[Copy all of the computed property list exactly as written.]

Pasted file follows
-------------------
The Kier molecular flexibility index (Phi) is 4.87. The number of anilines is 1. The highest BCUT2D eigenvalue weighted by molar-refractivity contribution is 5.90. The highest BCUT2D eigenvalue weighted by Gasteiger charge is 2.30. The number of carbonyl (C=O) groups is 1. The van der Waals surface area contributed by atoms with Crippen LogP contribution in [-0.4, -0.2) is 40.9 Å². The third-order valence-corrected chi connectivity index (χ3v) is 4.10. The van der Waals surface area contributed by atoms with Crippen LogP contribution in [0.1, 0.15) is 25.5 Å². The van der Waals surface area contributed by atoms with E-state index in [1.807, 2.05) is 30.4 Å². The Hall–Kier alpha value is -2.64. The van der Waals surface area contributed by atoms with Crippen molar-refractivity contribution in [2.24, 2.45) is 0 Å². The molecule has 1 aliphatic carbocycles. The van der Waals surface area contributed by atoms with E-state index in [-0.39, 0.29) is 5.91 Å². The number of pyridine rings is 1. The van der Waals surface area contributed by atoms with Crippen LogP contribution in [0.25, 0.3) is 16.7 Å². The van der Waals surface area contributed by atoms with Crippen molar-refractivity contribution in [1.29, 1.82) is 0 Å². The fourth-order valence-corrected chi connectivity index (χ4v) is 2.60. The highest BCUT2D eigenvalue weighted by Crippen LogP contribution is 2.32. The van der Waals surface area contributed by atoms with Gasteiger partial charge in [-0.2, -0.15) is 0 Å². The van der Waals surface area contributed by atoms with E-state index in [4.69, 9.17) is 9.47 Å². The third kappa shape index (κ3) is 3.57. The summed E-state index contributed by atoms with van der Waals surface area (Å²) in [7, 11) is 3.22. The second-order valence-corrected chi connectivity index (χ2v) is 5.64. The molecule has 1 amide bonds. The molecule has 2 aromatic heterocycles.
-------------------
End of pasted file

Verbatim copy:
The Kier molecular flexibility index (Phi) is 4.87. The number of anilines is 1. The highest BCUT2D eigenvalue weighted by molar-refractivity contribution is 5.90. The highest BCUT2D eigenvalue weighted by Gasteiger charge is 2.30. The number of carbonyl (C=O) groups is 1. The van der Waals surface area contributed by atoms with Crippen LogP contribution in [-0.4, -0.2) is 40.9 Å². The third-order valence-corrected chi connectivity index (χ3v) is 4.10. The van der Waals surface area contributed by atoms with Crippen LogP contribution in [0.1, 0.15) is 25.5 Å². The van der Waals surface area contributed by atoms with E-state index in [1.807, 2.05) is 30.4 Å². The Hall–Kier alpha value is -2.64. The van der Waals surface area contributed by atoms with Crippen molar-refractivity contribution in [2.24, 2.45) is 0 Å². The molecule has 1 aliphatic carbocycles. The van der Waals surface area contributed by atoms with E-state index in [-0.39, 0.29) is 5.91 Å². The number of pyridine rings is 1. The van der Waals surface area contributed by atoms with Crippen LogP contribution in [0.25, 0.3) is 16.7 Å². The van der Waals surface area contributed by atoms with Crippen molar-refractivity contribution in [1.29, 1.82) is 0 Å². The fourth-order valence-corrected chi connectivity index (χ4v) is 2.60. The highest BCUT2D eigenvalue weighted by Crippen LogP contribution is 2.32. The van der Waals surface area contributed by atoms with Gasteiger partial charge in [-0.2, -0.15) is 0 Å². The van der Waals surface area contributed by atoms with E-state index in [4.69, 9.17) is 9.47 Å². The third kappa shape index (κ3) is 3.57. The summed E-state index contributed by atoms with van der Waals surface area (Å²) in [7, 11) is 3.22. The second-order valence-corrected chi connectivity index (χ2v) is 5.64. The molecule has 1 amide bonds. The molecule has 2 aromatic heterocycles.